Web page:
Professor Gerry Randell, Emeritus Professor of the University of Bradford, has taken the prestigious Lifetime Achievement Award in this year’s Division of Occupational Psychology Annual Awards scheme. And Dr Kamal Birdi, Senior Lecturer in Occupational Psychology and Director of the MSc in Occupational Psychology at the Institute of Work Psychology, University of Sheffield, has won the 2010 Academic Contribution to Practice Award, being given this year for the first time.
The announcements come as part of the build-up to the annual Practitioner of the Year Awards event, to be held this year in London at the British Medical Association (BMA) on 28th October. Professor Randell and Dr Birdi will be presented with their awards at the event, which will also showcase the winner of the Practitioner of the Year award itself, together with other selected nominees.
Professor Randell has been Emeritus professor of the University of Bradford since retiring from the Chair of Organisational Behaviour at the Bradford Management Centre in 1997. His long and successful career has many highlights, among them editorship of the International Review of Applied Psychology, President of the 20th International Congress of Applied Psychology in Edinburgh in 1982, and adviser to the governments of Algeria and Singapore on the teaching and application of psychology within their universities. In addition, his book ‘Staff Appraisal: A first Step To Effective Leadership’ has been through four editions and translated into Spanish.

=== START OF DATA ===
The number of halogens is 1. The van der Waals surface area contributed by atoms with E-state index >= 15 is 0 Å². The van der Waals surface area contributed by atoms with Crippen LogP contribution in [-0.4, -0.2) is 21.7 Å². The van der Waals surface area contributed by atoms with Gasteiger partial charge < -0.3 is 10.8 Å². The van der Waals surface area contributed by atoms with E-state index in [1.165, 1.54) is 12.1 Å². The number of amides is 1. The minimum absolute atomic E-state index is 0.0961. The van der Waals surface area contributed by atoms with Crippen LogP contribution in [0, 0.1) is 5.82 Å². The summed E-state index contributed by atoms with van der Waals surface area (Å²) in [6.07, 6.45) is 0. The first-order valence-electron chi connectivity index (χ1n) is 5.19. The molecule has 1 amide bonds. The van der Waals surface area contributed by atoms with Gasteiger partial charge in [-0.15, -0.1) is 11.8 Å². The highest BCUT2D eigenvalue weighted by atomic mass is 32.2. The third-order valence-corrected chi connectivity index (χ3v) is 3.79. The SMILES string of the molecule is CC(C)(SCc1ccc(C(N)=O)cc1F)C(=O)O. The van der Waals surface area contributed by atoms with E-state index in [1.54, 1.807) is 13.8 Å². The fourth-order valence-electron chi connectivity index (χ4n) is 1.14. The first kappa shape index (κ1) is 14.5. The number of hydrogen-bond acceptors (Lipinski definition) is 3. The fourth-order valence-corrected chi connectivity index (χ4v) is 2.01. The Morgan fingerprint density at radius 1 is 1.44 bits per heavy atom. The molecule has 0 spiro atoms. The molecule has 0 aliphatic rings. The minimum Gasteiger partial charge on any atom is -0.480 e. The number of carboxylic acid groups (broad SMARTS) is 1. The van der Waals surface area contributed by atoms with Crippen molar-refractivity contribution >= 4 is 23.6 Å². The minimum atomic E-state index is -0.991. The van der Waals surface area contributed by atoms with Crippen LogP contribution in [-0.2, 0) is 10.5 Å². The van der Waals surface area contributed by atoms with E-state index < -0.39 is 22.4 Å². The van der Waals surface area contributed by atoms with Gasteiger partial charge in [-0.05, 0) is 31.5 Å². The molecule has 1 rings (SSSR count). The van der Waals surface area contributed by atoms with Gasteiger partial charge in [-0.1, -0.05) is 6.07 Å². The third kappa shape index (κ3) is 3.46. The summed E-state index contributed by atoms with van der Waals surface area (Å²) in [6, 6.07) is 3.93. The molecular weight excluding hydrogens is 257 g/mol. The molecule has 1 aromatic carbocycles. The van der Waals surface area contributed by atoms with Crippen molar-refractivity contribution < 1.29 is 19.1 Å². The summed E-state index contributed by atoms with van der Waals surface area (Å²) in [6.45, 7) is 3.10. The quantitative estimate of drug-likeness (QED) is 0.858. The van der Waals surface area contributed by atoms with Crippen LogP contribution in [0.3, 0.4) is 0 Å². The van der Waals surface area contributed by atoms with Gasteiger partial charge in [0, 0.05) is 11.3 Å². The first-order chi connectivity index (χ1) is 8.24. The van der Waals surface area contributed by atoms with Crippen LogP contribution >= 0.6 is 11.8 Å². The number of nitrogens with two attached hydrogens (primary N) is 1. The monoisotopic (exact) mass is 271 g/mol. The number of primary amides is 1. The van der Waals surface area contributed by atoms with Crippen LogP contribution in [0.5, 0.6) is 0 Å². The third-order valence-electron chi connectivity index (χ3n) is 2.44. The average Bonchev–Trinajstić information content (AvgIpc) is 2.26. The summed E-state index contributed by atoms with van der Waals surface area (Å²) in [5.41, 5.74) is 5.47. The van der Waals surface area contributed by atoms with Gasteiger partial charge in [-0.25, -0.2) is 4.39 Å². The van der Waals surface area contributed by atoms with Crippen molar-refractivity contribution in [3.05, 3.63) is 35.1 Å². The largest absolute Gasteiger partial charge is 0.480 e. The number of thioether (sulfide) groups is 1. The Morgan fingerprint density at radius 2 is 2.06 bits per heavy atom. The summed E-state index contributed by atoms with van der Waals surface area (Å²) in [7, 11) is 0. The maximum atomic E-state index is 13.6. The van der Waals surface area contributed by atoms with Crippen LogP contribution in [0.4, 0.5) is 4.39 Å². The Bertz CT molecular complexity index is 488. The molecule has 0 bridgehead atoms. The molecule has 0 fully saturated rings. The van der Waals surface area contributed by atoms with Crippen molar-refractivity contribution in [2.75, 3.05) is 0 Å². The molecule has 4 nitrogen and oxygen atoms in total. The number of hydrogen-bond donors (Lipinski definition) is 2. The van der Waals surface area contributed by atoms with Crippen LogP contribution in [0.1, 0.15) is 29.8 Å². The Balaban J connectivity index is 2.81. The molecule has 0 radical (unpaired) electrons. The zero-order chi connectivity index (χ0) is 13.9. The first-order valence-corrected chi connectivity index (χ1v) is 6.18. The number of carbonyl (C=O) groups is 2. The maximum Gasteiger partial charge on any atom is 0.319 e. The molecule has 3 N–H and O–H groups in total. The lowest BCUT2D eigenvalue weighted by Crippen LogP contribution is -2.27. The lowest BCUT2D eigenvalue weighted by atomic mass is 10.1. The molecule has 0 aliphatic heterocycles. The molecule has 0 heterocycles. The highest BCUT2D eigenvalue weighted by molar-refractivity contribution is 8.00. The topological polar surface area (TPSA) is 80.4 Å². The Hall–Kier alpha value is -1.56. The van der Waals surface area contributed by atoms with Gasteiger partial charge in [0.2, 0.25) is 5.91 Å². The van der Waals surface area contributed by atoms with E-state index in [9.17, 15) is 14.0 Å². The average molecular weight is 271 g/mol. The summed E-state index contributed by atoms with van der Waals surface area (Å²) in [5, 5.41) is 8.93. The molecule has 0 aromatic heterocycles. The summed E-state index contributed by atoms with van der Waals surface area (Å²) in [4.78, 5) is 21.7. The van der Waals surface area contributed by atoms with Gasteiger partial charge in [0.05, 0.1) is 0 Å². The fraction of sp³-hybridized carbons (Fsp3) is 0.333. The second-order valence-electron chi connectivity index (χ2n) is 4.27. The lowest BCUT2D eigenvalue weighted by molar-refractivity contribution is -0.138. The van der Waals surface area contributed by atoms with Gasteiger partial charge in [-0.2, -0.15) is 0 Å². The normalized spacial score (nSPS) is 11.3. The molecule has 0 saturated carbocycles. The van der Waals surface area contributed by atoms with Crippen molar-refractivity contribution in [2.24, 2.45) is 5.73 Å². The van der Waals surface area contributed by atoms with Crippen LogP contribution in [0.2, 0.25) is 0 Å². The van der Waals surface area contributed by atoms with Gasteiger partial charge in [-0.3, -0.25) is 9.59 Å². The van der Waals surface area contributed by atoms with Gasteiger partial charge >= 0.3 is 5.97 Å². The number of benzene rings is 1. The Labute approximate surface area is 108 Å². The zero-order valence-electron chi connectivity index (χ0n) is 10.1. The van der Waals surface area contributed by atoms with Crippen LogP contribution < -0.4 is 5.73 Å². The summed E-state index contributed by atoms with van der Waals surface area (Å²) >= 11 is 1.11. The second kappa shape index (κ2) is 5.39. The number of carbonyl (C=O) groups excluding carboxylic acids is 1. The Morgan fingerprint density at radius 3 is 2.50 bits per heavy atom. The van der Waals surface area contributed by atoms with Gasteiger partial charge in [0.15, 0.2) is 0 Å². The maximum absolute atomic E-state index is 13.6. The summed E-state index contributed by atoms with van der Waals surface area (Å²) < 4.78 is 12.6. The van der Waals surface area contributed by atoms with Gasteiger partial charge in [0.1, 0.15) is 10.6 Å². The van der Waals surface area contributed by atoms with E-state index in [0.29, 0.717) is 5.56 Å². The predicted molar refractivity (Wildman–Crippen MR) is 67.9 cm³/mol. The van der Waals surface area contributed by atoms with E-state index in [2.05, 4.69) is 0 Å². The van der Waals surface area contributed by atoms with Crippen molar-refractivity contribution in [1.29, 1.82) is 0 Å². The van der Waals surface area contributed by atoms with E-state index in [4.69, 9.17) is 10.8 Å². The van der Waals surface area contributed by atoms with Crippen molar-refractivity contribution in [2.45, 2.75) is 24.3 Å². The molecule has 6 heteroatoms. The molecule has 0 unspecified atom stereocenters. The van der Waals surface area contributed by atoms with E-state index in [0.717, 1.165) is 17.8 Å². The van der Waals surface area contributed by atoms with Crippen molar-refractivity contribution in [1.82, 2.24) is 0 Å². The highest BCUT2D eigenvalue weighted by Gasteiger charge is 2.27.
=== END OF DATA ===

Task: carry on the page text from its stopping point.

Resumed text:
Dr Kamal Birdi has been based at the Institute of Work Psychology in Sheffield since 1991 and registered as a chartered occupational psychologist since 1999. Over the last 19 years he has focused on conducting in-depth research in two key areas, workplace learning and creativity/innovation, and has striven to translate research findings into better practice for organisations, policy makers and the public.
During work on his PhD, focused on assessing and identifying the factors influencing training and development effectiveness, Dr Birdi developed a new training evaluation framework called the Taxonomy of Training and Development Outcomes (TOTADO), aimed at improving evaluation practice. Since 2000, Kamal has been using TOTADO as a means of helping practitioners develop their evaluation strategies.
The new Academic Contribution to Practice Award has been established to recognise and reward what DOP regards as ‘significant influence by an academic researcher to applied practice’.
Demand is growing for tickets to the Practitioner of the Year Awards event at the BMA on the evening of 28th October, which promises to be one of the year’s major networking opportunities and a showcase for the profession.
Those interested in getting tickets for the awards event should contact Helen Barnett (firstname.lastname@example.org).